The politics of education reforms in former Yugoslavia
Jana Bacevic provides an innovative analysis of education policy-making in the processes of social transformation and post-conflict development in the Western Balkans. Based on case studies of educational reform in the former Yugoslavia - from the decade before its violent breakup to contemporary efforts in post-conflict reconstruction - From Class to Identity tells the story of the political processes and motivations underlying each reform. The book moves away from technical-rational or prescriptive approaches that dominate the literature on education policy-making during social transformation, and offers an example on how to include the social, political and cultural context in the understanding of policy reforms. It connects education policy at a particular time in a particular place with broader questions such as: What is the role of education in society? What kind of education is needed for a ‘good’ society? Who are the ‘targets’ of education policies (individuals/citizens, ethnic/religious/linguistic groups, societies)? Bacevic shows how different answers to these questions influence the contents and outcomes of policies.
A History of Special Education in the 20th Century
Since Margret A. Winzer wrote her landmark work The History of Special Education, much has transpired in this field, which she again has captured in a remarkable display of scholarship. Winzer’s new study From Integration to Inclusion: A History of Special Education in the 20th Century focuses chiefly on the significant events of the twentieth and early twenty-first centuries in the United States and Canada. Its key dynamics consist of a retrospective overview of the paradigms that emerged from and shaped special education; a critical assessment of past progress and reform, including failures and disappointments; and an analysis of the theoretical diversity within the discipline. In this stand-alone volume, Winzer juxtaposes the historical study of disability and of special schooling and service provision with reference to broader social systems, protocols, and practices. She documents how prevailing emotional and intellectual climates influence disability and schooling, and also takes into account the social, political, and ideological factors that affect educational theory and practice. Winzer recognizes that reform has been the Zeitgeist of the history of special education. Crucial problems such as defining exceptional conditions and separating them from one another were formulated in contexts organized along moral, theological, legislative, medical, and social dimensions. Many of these reforms failed for various reasons, which Winzer thoroughly explains in her study. Most of these reforms evolved from the long and honorable pedigree that the field of special education has possessed since its earliest antecedents, now admirably brought up to date by this outstanding work.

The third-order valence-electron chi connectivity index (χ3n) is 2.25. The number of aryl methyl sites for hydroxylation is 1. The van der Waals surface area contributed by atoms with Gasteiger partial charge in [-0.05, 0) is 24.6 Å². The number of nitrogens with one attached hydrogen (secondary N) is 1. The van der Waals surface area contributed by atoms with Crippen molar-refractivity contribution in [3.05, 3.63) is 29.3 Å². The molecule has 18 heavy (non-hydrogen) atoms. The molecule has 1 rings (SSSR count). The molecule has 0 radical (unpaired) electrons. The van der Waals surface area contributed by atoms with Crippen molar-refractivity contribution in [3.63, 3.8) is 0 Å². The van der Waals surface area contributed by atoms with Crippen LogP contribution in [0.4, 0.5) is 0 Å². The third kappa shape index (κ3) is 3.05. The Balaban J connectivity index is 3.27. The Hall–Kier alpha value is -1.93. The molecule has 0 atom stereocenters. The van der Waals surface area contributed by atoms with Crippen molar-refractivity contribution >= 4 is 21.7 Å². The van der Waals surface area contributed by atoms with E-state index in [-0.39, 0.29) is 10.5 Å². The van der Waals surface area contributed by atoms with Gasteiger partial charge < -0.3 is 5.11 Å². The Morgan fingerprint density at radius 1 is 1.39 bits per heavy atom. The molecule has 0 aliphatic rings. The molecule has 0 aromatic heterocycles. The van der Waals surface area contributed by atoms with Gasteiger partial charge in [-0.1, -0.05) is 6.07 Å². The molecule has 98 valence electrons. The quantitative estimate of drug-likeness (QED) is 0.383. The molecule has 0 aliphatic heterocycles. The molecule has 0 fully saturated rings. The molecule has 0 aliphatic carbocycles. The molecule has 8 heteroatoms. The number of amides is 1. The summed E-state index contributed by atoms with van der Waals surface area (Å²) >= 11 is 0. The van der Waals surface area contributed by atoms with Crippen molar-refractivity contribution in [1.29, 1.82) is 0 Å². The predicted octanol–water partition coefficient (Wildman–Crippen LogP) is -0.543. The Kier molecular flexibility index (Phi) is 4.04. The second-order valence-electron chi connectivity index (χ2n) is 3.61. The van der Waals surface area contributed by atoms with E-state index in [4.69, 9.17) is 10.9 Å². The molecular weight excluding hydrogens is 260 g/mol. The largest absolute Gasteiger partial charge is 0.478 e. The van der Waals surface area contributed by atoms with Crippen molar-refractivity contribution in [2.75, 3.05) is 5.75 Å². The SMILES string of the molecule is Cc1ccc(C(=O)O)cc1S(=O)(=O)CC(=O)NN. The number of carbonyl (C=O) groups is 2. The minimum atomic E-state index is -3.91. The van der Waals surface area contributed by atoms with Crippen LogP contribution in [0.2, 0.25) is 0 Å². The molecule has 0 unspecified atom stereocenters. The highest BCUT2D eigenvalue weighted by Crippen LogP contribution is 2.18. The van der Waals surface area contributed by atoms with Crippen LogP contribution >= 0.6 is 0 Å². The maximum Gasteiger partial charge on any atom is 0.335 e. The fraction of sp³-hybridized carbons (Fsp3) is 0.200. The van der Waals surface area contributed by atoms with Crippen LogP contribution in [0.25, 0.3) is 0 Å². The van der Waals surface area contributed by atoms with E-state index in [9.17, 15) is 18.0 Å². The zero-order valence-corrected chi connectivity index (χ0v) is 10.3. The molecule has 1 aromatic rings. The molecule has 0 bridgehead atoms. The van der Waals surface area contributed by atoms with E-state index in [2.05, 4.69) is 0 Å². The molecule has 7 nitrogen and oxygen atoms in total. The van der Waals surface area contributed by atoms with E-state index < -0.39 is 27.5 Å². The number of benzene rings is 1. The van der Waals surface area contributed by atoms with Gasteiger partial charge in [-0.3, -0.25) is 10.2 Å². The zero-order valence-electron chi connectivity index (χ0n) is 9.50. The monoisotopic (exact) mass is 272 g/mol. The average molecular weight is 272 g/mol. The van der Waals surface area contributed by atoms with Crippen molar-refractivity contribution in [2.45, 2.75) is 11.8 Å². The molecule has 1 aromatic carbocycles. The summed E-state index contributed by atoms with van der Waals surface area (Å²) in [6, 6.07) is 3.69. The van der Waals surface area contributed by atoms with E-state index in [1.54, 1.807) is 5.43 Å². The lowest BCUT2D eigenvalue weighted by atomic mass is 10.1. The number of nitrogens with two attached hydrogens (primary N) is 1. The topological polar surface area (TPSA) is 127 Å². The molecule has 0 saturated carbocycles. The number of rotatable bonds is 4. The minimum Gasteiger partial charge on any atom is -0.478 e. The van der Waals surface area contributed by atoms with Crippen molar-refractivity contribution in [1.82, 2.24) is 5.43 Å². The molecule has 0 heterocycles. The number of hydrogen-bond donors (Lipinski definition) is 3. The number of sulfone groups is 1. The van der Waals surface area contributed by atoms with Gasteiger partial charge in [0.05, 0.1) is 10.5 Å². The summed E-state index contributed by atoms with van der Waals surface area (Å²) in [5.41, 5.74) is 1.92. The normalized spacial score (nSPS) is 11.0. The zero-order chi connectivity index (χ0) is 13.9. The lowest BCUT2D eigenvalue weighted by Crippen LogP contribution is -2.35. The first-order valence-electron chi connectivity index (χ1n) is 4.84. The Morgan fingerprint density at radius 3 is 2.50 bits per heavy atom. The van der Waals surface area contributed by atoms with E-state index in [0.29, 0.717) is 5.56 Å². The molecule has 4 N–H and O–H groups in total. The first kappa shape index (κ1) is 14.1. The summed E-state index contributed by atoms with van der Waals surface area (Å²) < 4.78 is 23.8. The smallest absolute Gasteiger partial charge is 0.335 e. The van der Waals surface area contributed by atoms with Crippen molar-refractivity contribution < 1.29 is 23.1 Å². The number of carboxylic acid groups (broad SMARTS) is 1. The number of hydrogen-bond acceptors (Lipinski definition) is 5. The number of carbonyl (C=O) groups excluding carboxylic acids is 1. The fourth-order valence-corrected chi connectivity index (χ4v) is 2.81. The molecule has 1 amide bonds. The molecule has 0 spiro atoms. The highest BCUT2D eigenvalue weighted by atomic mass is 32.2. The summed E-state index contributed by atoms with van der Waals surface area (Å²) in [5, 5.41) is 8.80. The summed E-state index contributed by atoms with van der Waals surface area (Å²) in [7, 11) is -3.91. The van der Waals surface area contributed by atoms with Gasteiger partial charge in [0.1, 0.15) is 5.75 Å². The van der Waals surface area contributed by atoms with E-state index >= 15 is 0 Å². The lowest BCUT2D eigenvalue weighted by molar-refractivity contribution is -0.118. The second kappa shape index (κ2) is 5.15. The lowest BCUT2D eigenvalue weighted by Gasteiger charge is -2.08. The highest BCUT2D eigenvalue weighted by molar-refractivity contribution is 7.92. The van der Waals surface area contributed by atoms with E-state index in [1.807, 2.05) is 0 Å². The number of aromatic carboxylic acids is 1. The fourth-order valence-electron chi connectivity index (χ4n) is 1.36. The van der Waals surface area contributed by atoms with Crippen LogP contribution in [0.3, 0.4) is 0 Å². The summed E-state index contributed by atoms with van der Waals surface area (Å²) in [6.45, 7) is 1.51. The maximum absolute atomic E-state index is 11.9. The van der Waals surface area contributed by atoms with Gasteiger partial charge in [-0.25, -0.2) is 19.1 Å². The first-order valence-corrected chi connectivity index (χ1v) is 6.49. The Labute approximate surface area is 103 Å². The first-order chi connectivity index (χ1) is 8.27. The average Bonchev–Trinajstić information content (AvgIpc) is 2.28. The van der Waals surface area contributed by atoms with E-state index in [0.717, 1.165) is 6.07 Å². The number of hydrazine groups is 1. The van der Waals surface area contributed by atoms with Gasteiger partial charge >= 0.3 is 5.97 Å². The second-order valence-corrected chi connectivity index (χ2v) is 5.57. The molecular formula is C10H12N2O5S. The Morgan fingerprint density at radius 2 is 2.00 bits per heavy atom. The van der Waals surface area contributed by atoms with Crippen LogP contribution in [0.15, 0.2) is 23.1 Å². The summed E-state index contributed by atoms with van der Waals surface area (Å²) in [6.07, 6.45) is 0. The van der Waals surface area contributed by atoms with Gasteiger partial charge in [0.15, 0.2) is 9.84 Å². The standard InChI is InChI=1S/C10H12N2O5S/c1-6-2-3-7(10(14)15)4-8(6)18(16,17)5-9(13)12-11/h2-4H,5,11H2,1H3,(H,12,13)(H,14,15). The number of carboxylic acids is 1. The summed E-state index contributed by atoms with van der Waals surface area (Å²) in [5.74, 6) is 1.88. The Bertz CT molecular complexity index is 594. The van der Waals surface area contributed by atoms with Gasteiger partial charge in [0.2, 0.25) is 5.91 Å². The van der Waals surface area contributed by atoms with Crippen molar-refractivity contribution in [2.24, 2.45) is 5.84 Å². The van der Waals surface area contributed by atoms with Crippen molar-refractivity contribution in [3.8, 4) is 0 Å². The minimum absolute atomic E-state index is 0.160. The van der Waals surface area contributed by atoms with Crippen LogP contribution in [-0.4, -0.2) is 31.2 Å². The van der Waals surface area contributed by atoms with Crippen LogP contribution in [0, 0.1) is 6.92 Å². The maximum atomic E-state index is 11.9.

The Judiciary's Role in American Education
From race to speech, from religion to school funding, from discipline to special education, few aspects of education policy have escaped the courtroom over the past fifty years. Predictably, much controversy has ensued. Supporters of education litigation contend that the courts are essential to secure student (and civil) rights, while critics insist that the courts distort policy and that the mere threat of litigation undermines the authority of teachers and administrators.
From Schoolhouse to Courthouse brings together experts on law, political science, and education policy to test these claims. Shep Melnick (Boston College) and James Ryan (University of Virginia School of Law) draw lessons from judicial efforts to promote school desegregation and civil rights. Martha Derthick (University of Virginia), John Dinan (Wake Forest University), and Michael Heise (Cornell Law School) discuss litigation over high-stakes testing and school finance in the era of No Child Left Behind. Richard Arum (New York University), Samuel R. Bagenstos (Washington University Law School), and Frederick M. Hess (American Enterprise Institute) analyze the consequences of court rulings for school discipline, special education, and district management. Finally, editors Joshua Dunn and Martin R. West probe the tangled relationship between religious freedom, student speech, and school choice.